Pennsylvania Teachers Put to Test
State tests are familiar medicine to students. Most of the country's prospective teachers get a dose of them as well. But when some 33,400 Pennsylvania classroom teachers recently took state-mandated tests of their reading and mathematics skills, it was something of a first.
Whether the huge effort grows into a wave of such teacher assessments or washes out, observers are not ready to hazard.
What seems certain, though, is that Pennsylvania is the first state to demand that all public school teachers take tests aimed, proponents say, specifically at improving professional development. Results of the tests, which are given online, will be used by school leaders to help teachers plug holes in their knowledge, not grade or punish them, state leaders say.
"This will give us a sense of just exactly where [teachers] are" when it comes to their mastery of the content that students are expected to know for state tests, said state Secretary of Education Charles B. Zogby, who is charged with carrying out the legislative mandate.
National observers often lament the hit-or-miss nature of many of the professional-development programs provided for teachers. In recent years, legislators around the country have addressed the issue dozens of times, often by upping the amount of training required or by earmarking additional money for such efforts.
Still, for many teachers here in the 5,500-student Cheltenham Township district in suburban Philadelphia and others who took the Pennsylvania tests late last year, the new requirement left a bad taste.
"The tests have no serious purpose," contended Burton D. Horn, a biology teacher at Cheltenham High School and the head of the local teachers' union. Amending his comment, he added: "It has a serious political purpose; it has no serious educational purpose."
Mr. Horn and other union leaders dismiss the tests as a bow to accountability that offers little to the school leaders responsible for helping teachers improve.
Local administrators are scheduled to see the state's breakdown of the test results next month, but many seem unsure of how helpful the information will be. District results will include no individual scores; those will be released only to the test-takers.
"To some extent, we're going to have to wait to see" the value of the results, said Christopher W. McGinley, the assistant superintendent in Cheltenham.
Birth of a Deal
One reason teachers have criticized the tests as politically motivated has to do with the tests' birth in the legislature last year, and the teachers' history with then-Gov. Tom Ridge. The exams were part of a package of education measures pushed through last May by Mr. Ridge, with whom the statewide teachers union had locked horns over vouchers through much of his seven years in office.
Mr. Ridge, a Republican, left the governorship in September to head the new federal Office of Homeland Security.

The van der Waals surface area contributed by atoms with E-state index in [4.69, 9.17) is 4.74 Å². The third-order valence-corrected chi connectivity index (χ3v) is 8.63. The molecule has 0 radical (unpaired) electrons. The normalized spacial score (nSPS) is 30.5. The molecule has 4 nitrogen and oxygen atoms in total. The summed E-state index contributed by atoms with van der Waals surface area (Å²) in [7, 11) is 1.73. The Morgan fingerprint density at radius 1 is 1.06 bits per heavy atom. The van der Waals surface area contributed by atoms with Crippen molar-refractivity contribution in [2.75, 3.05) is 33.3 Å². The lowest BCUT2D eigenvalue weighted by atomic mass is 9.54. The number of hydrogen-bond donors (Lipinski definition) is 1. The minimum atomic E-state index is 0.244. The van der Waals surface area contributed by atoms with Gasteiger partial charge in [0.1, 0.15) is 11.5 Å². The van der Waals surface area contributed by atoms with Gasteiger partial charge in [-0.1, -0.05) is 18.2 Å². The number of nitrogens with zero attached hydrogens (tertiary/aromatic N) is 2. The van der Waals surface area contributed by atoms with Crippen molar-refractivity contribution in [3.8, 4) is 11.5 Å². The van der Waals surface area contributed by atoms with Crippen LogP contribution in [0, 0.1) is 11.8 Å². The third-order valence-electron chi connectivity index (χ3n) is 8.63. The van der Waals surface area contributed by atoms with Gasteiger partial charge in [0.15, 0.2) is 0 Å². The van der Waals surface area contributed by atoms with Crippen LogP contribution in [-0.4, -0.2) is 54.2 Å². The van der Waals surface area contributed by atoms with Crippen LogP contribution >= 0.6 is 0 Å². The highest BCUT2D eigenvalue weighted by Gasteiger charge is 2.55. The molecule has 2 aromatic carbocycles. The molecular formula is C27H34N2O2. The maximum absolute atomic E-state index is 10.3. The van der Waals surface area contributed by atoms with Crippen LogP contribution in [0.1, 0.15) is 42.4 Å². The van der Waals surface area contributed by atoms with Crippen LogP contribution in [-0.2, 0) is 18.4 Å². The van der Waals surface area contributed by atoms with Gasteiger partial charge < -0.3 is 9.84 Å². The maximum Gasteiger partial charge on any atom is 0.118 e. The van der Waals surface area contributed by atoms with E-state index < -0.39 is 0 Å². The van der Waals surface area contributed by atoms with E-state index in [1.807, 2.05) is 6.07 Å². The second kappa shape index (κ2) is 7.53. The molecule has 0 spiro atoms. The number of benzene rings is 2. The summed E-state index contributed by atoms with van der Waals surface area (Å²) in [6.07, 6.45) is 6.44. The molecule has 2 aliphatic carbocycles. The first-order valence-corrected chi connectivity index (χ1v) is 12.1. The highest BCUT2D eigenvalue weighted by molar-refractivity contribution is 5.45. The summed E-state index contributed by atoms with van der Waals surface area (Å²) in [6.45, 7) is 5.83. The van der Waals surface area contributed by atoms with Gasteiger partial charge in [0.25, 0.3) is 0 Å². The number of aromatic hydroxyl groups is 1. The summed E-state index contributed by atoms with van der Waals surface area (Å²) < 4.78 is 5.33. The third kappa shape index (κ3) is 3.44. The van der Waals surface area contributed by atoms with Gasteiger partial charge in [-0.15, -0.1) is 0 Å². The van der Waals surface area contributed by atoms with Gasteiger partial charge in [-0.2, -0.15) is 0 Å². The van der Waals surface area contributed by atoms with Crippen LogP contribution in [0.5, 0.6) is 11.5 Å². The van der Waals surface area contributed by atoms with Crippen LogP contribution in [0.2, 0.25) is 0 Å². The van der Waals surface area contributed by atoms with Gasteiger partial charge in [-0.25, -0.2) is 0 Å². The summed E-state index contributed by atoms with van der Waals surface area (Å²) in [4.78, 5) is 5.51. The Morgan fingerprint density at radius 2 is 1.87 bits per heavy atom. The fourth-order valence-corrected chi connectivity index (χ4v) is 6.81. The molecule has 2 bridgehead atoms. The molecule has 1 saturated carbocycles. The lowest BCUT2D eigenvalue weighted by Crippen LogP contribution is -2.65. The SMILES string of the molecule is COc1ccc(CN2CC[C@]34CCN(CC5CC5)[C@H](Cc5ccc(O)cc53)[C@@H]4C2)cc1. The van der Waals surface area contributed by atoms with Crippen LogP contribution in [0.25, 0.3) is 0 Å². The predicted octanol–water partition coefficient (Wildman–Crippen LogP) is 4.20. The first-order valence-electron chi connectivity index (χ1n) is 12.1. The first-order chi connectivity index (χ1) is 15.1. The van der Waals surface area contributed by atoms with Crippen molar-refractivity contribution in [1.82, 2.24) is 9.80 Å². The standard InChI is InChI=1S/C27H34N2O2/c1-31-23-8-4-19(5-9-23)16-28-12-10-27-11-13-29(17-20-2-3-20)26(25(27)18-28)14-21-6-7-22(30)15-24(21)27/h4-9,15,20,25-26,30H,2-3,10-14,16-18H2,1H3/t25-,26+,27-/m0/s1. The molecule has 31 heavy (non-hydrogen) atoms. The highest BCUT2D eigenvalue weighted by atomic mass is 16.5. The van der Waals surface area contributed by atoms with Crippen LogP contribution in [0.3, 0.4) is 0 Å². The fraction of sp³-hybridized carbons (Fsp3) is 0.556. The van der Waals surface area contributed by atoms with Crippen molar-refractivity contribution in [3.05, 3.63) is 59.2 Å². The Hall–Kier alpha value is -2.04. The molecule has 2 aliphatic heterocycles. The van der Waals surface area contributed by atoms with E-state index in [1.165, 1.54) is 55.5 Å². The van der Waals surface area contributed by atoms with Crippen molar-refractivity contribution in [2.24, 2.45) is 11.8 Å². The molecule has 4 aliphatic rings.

With the legislation, Mr. Ridge won a partial victory for parental choice. One provision calls for state grants that parents can use for after-school tutoring if their children do poorly on state tests. Another policy awards corporations state tax credits for their contributions to groups that finance scholarships to private schools.
A third measure provided for the establishment of the tests, which teachers take through a special Web site. ("Pa. OKs Private-Tutoring Grants to Parents," May 16, 2001.) The Pennsylvania State Education Association, the state affiliate of the National Education Association, liked none of the proposals. But union leaders agreed not to oppose them actively in exchange for a hefty hike in teachers' pensions along with those planned for legislators and state employees.
The union leaders were also mollified by the provision guaranteeing test-score confidentiality.
After the vote, the union's representative body officially went on record against the tests, known as the Pennsylvania Development Assistance Program.
The brainchild of Eugene W. Hickok, the former Pennsylvania education secretary who now holds the No. 3 job in the U.S. Department of Education, the tests have been described consistently by state education leaders as a means to better direct the more than $100 million that Pennsylvania spends annually on workshops and other training for classroom teachers.
Like at least 40 other states, Pennsylvania requires teachers to pass tests to get a license. Two states—North Carolina and Massachusetts—are moving toward limited teacher testing in low-performing schools with an eye toward helping the teachers.
But not since the 1980s—when Texas, Georgia, and Arkansas instituted controversial basic-skills tests for all classroom teachers—has any state imposed a blanket assessment, even one with no individual accountability.
Until the adoption of the new tests, "we really didn't have any tools, particularly as they pertain to state academic standards, to more strategically invest in professional development," said Mr. Zogby, who succeeded Mr. Hickok last spring as Pennsylvania's education secretary.
Mr. Zogby expects that to change starting next month with the initial results. The state plans to test additional teachers over the next four years until all 115,000 Pennsylvania public school teachers have been scrutinized, at a cost of about $7.5 million.